I always have three kinds of hot sauce in my purse. I have a soft spot for making people their favorite dessert, especially if it's wrapped in a pastry crust. My newest cookbook, Savory Baking, came out in Fall of 2022 - is full of recipes to translate a love of baking into recipes for breakfast, dinner, and everything in between!

Popular on Food52

6 Reviews

Mika January 8, 2020

Thank you, thank you, thank you for including gram measurements!

Jenny J. November 11, 2019

If you are using a scale to weigh the ingredients, please note the water weight is inaccurate. 1.5 cups of water will weigh 336 grams.

americanborn October 22, 2019

you can buy all ready pizza dough,instead of making. also you can form the the dough into shapes.

Alura728 September 10, 2019

An easy recipe, dough responded amazingly well to pulling and stretching before frying. However, being a fried dough enthusiast, ok, maybe only at county fairs but I was savoring for a little bit more of the puff you'd get from yeast. In retrospect, that was an unfair comparison. Recipe does provide a quick fix, especially if you have no tortillas on hand. Save the oil, drop in a couple of umeboshi plums, let it settle and it'll clear for the next round of sin, hmmm, maybe some fried fish.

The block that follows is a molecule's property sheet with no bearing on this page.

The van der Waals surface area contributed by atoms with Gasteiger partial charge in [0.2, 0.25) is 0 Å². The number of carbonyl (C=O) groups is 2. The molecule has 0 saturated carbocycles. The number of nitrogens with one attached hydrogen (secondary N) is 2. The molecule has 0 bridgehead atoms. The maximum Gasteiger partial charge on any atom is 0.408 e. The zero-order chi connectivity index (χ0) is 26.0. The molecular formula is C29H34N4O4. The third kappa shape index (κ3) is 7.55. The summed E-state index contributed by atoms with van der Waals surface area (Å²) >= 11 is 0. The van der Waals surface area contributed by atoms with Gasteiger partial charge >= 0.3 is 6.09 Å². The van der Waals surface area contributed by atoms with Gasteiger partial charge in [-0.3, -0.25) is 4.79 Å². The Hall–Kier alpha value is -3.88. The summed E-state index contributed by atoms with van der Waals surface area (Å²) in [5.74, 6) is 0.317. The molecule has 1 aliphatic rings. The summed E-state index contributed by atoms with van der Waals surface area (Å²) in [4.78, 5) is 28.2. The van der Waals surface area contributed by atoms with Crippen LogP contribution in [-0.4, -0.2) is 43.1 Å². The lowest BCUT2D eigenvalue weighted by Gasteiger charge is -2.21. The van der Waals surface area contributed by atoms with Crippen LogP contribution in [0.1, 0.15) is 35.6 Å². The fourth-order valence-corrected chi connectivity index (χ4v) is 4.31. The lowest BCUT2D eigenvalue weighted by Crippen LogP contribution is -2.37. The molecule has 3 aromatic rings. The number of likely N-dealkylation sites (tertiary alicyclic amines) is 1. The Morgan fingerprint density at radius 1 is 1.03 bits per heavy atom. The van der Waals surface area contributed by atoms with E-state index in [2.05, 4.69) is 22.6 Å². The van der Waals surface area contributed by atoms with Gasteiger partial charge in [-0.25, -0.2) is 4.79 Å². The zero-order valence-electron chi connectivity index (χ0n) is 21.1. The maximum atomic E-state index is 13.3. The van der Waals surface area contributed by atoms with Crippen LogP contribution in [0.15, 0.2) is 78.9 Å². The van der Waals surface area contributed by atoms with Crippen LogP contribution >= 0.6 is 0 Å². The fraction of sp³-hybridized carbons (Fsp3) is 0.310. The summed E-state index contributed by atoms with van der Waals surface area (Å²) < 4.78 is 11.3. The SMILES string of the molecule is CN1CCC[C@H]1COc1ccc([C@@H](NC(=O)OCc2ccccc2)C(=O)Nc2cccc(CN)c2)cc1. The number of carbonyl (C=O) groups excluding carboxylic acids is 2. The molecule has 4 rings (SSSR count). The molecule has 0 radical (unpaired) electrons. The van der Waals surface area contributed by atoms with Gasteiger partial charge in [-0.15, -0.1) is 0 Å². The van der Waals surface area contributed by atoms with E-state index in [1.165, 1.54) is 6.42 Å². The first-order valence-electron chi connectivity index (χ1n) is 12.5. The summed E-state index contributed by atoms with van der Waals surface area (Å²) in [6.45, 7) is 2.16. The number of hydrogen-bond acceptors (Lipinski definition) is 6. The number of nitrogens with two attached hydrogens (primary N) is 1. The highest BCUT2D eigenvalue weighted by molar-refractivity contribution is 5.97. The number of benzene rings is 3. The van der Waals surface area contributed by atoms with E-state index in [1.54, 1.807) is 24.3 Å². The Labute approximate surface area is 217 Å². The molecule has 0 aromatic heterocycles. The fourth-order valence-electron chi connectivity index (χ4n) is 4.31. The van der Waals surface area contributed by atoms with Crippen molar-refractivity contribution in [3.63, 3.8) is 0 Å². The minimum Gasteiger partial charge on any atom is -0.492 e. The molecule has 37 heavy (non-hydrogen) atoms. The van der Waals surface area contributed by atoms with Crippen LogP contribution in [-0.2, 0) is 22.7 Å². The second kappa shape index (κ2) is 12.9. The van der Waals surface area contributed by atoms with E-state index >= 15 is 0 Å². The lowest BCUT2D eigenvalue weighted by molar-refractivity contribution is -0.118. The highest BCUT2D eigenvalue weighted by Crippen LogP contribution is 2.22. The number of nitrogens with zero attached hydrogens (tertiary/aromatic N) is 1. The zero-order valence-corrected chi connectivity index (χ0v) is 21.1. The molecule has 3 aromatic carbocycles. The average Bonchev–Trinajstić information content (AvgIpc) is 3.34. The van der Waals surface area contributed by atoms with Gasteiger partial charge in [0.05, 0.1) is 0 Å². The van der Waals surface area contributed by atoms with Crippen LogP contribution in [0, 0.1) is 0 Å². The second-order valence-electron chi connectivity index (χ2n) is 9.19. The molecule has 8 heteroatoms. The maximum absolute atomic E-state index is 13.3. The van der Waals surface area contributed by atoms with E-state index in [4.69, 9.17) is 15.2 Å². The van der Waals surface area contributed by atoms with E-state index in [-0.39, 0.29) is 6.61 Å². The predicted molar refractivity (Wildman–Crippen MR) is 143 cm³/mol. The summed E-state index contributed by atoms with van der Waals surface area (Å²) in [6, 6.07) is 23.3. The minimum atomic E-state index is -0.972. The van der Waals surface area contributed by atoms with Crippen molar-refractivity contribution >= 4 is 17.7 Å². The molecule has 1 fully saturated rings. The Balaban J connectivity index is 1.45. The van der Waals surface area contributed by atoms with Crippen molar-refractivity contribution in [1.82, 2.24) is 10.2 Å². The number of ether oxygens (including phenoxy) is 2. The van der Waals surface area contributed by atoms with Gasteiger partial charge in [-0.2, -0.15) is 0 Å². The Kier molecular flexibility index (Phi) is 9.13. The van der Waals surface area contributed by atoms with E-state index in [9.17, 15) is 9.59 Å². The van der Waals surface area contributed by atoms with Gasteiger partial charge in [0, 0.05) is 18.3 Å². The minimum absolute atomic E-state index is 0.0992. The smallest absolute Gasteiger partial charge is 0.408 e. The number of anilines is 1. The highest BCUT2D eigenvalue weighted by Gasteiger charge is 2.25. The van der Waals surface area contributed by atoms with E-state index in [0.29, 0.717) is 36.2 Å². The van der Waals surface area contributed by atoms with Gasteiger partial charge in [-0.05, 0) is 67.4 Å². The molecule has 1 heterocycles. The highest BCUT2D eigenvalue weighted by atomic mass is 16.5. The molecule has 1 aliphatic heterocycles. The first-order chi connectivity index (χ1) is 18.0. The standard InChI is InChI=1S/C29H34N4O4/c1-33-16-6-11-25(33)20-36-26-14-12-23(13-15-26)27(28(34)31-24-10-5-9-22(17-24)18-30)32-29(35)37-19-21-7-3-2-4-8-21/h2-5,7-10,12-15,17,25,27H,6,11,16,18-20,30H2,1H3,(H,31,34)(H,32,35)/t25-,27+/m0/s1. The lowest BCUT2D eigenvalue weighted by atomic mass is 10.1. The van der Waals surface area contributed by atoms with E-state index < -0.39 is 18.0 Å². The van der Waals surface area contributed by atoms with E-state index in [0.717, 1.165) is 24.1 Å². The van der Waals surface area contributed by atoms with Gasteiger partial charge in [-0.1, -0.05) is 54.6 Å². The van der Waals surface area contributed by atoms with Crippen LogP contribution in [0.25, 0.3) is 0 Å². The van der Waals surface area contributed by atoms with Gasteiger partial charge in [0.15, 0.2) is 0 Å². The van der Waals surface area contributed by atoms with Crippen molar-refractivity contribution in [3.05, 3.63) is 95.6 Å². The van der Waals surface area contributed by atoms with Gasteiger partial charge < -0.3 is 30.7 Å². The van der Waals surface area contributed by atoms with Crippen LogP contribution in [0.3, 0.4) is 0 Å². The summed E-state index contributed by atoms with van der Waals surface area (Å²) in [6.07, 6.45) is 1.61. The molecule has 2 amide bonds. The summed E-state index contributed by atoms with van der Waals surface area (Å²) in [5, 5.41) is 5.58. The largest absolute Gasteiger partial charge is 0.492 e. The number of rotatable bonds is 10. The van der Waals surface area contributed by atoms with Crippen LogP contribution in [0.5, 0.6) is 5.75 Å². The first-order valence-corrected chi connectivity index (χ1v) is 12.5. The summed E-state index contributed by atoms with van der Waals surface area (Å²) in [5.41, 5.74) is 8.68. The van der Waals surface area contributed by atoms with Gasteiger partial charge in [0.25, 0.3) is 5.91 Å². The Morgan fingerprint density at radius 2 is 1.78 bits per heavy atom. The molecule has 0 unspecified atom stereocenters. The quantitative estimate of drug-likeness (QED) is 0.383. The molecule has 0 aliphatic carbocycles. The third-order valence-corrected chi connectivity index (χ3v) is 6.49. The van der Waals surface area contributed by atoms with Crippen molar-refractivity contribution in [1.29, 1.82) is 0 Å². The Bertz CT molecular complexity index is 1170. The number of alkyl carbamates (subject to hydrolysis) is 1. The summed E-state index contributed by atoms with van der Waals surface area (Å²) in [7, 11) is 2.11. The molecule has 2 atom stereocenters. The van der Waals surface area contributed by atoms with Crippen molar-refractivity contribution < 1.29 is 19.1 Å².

Tamara N. March 31, 2019

Okay sounds good but 4 inches of oil? That’s a lot! What do you do with it after you are done? Throw it away? Doesn’t it make a huge mess? And kinda expensive to use that much oil each time. I shy away from frying cuz of these questions.

HalfPint August 23, 2019

You can clarify the used oil with gelatin and reuse it. My mom use to strain out any bits and use up the oil in other cooking. I tend to shy away from deep frying because of the amount of oil needed but there are few things as good as French fries and/or fried chicken.

Yes, it can be a lot of oil, but cooking oil is not expensive unless you are using some fancy/organic/artisanal oil which in itself would be a travesty.

Yes, it can be messy, but cooking food in oil, even a little oil, can be messy. I say 'cooking' because it gets messy with baking too. I find cleaning the oven more onerous than wiping down the stove and counter tops.

Frybread Recipe on Food52 (2024)